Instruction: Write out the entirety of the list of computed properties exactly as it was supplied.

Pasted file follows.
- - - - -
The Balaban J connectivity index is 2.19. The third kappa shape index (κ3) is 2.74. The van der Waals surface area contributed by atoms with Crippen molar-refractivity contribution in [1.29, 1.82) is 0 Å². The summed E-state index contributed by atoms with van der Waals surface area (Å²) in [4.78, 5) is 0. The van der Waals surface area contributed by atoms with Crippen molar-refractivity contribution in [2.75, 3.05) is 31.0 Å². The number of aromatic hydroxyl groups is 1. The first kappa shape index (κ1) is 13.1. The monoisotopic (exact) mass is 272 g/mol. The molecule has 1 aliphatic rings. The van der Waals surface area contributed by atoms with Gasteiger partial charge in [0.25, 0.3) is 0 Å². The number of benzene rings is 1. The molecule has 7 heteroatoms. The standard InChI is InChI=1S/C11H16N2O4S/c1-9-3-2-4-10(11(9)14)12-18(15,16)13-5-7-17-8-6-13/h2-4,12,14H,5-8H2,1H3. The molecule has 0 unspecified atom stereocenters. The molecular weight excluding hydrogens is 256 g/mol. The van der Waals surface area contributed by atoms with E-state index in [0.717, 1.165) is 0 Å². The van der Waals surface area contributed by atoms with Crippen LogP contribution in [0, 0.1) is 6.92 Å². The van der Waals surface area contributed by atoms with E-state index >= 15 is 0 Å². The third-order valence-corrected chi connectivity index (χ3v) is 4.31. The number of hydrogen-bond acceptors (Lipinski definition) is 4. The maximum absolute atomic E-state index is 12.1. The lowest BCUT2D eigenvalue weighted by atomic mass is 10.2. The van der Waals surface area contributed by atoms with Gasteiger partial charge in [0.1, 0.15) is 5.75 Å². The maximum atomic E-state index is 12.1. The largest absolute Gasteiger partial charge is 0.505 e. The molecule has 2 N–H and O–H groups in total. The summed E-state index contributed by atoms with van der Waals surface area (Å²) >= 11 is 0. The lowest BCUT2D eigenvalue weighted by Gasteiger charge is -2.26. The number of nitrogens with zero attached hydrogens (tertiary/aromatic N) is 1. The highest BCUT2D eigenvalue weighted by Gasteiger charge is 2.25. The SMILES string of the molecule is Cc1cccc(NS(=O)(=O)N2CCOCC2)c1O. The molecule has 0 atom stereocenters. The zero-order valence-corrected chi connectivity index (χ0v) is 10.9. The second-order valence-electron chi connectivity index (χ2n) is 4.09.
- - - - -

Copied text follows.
The Balaban J connectivity index is 2.19. The third kappa shape index (κ3) is 2.74. The van der Waals surface area contributed by atoms with Crippen molar-refractivity contribution in [1.29, 1.82) is 0 Å². The summed E-state index contributed by atoms with van der Waals surface area (Å²) in [4.78, 5) is 0. The van der Waals surface area contributed by atoms with Crippen molar-refractivity contribution in [2.75, 3.05) is 31.0 Å². The number of aromatic hydroxyl groups is 1. The first kappa shape index (κ1) is 13.1. The monoisotopic (exact) mass is 272 g/mol. The molecule has 1 aliphatic rings. The van der Waals surface area contributed by atoms with Gasteiger partial charge in [0.25, 0.3) is 0 Å². The number of benzene rings is 1. The molecule has 7 heteroatoms. The standard InChI is InChI=1S/C11H16N2O4S/c1-9-3-2-4-10(11(9)14)12-18(15,16)13-5-7-17-8-6-13/h2-4,12,14H,5-8H2,1H3. The molecule has 0 unspecified atom stereocenters. The molecular weight excluding hydrogens is 256 g/mol. The van der Waals surface area contributed by atoms with E-state index in [0.717, 1.165) is 0 Å². The van der Waals surface area contributed by atoms with Crippen LogP contribution in [0, 0.1) is 6.92 Å². The van der Waals surface area contributed by atoms with E-state index >= 15 is 0 Å². The third-order valence-corrected chi connectivity index (χ3v) is 4.31. The number of hydrogen-bond acceptors (Lipinski definition) is 4. The maximum absolute atomic E-state index is 12.1. The lowest BCUT2D eigenvalue weighted by atomic mass is 10.2. The van der Waals surface area contributed by atoms with Gasteiger partial charge in [0.1, 0.15) is 5.75 Å². The maximum atomic E-state index is 12.1. The largest absolute Gasteiger partial charge is 0.505 e. The molecule has 2 N–H and O–H groups in total. The summed E-state index contributed by atoms with van der Waals surface area (Å²) >= 11 is 0. The lowest BCUT2D eigenvalue weighted by Gasteiger charge is -2.26. The number of nitrogens with zero attached hydrogens (tertiary/aromatic N) is 1. The highest BCUT2D eigenvalue weighted by Gasteiger charge is 2.25. The SMILES string of the molecule is Cc1cccc(NS(=O)(=O)N2CCOCC2)c1O. The molecule has 0 atom stereocenters. The zero-order valence-corrected chi connectivity index (χ0v) is 10.9. The second-order valence-electron chi connectivity index (χ2n) is 4.09.